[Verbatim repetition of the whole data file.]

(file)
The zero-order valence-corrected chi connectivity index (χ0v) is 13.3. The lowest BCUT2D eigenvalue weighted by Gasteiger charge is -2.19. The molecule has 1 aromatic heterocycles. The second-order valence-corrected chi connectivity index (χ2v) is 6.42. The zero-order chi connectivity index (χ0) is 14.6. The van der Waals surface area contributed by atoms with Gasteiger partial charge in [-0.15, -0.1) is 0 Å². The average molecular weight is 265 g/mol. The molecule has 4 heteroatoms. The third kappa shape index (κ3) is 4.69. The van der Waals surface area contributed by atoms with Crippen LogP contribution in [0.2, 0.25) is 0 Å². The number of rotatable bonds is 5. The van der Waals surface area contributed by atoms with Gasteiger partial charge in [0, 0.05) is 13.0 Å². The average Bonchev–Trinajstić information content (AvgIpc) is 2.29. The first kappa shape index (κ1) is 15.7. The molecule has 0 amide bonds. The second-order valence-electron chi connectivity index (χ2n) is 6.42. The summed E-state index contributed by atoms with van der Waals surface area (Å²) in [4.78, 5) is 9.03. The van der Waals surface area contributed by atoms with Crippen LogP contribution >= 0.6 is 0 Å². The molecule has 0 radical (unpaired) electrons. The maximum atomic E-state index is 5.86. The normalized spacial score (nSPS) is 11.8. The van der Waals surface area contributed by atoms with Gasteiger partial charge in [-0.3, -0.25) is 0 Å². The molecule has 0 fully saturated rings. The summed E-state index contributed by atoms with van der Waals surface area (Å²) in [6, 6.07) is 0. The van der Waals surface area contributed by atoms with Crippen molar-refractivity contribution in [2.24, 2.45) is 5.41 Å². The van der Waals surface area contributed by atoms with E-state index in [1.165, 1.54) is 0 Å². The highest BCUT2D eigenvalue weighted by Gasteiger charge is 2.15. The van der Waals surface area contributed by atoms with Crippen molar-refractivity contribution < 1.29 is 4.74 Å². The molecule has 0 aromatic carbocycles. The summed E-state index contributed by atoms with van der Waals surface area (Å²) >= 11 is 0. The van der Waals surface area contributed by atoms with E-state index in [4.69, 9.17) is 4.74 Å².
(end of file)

The zero-order valence-corrected chi connectivity index (χ0v) is 13.3. The lowest BCUT2D eigenvalue weighted by Gasteiger charge is -2.19. The molecule has 1 aromatic heterocycles. The second-order valence-corrected chi connectivity index (χ2v) is 6.42. The zero-order chi connectivity index (χ0) is 14.6. The van der Waals surface area contributed by atoms with Gasteiger partial charge in [-0.15, -0.1) is 0 Å². The average molecular weight is 265 g/mol. The molecule has 4 heteroatoms. The third kappa shape index (κ3) is 4.69. The van der Waals surface area contributed by atoms with Crippen LogP contribution in [0.2, 0.25) is 0 Å². The number of rotatable bonds is 5. The van der Waals surface area contributed by atoms with Gasteiger partial charge in [0, 0.05) is 13.0 Å². The average Bonchev–Trinajstić information content (AvgIpc) is 2.29. The first kappa shape index (κ1) is 15.7. The molecule has 0 amide bonds. The second-order valence-electron chi connectivity index (χ2n) is 6.42. The summed E-state index contributed by atoms with van der Waals surface area (Å²) in [4.78, 5) is 9.03. The van der Waals surface area contributed by atoms with Crippen LogP contribution >= 0.6 is 0 Å². The molecule has 0 radical (unpaired) electrons. The maximum atomic E-state index is 5.86. The normalized spacial score (nSPS) is 11.8. The van der Waals surface area contributed by atoms with Gasteiger partial charge in [-0.3, -0.25) is 0 Å². The molecule has 0 fully saturated rings. The summed E-state index contributed by atoms with van der Waals surface area (Å²) in [6, 6.07) is 0. The van der Waals surface area contributed by atoms with Crippen molar-refractivity contribution in [2.24, 2.45) is 5.41 Å². The van der Waals surface area contributed by atoms with E-state index in [1.165, 1.54) is 0 Å². The highest BCUT2D eigenvalue weighted by Gasteiger charge is 2.15. The van der Waals surface area contributed by atoms with Crippen molar-refractivity contribution < 1.29 is 4.74 Å². The molecule has 0 aromatic carbocycles. The summed E-state index contributed by atoms with van der Waals surface area (Å²) >= 11 is 0. The van der Waals surface area contributed by atoms with E-state index in [4.69, 9.17) is 4.74 Å².